Nobody is attacking Scheer’s religion, they’re pointing to his record

Andrew Scheer acknowledges that being Speaker freed him from some of the previous Conservative government's excess baggage.
Andrew Scheer acknowledges that being Speaker freed him from some of the previous Conservative government's excess baggage. Adrian Wyld / The Canadian Press

This past Saturday Andrew Scheer narrowly won the leadership of the Conservative Party. Depending on who you speak to, Scheer was either propelled to the top by staunch social conservatives who will be looking to cash in their favours imminently, or Scheer is the one true Conservative capable of bringing together different factions of the party under the same banner.

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Both statements can obviously be true, but both small-c and capital-C conservatives are bristling at the notion that Scheer’s social conservatism would even be an issue given the fact that as a devout Catholic any attack on his stated beliefs or voting record is tantamount to a direct attack on his religion.

Former communications director for Prime Minister Stephen Harper, Andrew MacDougall, wrote a piece recently for the Globe and Mail and even went so far as to accuse the Liberals of anti-Christian, anti-white male bias. MacDougall also made the point that Scheer’s voting record is because of his faith stating, “…to Mr. Scheer’s voting record supporting his Catholic beliefs: pro-traditional marriage and life, and opposition to transgender rights.”

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I must have missed the part of the Bible that rails against granting protections for one of the most marginalized and discriminated groups in our society, but OK.

What conservative commentators like MacDougall are essentially saying is that religious people are incapable of separating themselves from their religion at any given point, which is incredibly insulting to anyone of faith, and is also demonstrably false. Imagine if all religious people guided themselves professionally on the basis of their faith and not of their education and profession.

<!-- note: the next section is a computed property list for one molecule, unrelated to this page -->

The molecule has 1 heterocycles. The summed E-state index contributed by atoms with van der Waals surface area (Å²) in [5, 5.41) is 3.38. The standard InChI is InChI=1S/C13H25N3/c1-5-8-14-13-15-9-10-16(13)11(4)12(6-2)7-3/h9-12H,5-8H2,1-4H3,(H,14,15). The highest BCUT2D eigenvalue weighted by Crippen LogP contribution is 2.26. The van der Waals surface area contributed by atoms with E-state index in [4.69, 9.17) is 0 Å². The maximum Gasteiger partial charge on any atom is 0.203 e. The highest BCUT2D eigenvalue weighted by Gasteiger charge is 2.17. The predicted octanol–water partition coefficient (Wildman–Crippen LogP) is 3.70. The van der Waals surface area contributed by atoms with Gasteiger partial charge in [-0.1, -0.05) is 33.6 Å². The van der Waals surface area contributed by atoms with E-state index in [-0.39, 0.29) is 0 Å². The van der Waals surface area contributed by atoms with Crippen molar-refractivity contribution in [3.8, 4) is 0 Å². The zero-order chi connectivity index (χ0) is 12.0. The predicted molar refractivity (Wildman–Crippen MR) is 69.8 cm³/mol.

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Would anyone go to a doctor of anyone of the three major religions if it meant that those physicians believed in creationism over evolution, and refused to acknowledge the way bacteria and viruses evolve?

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Similarly, would anyone want to be represented by a lawyer in the family court system whose religion prohibited divorce? Last I checked there wasn’t an onslaught of physicians getting held up in court for medical liability for committing blatant malpractice by refusing to treat a strain of bacteria that had evolved counter to their religious teachings or lawyers losing their legal licenses because they let their religion come in the way of their commitment to their client.

There’s also the example of NDP leadership candidate Jagmeet Singh, who is a devout Sikh. Other than racists and staunch secularists who feel uncomfortable with a brown man in a turban, the difference in the public’s concern over any social conservatism emanating from Singh is palpable.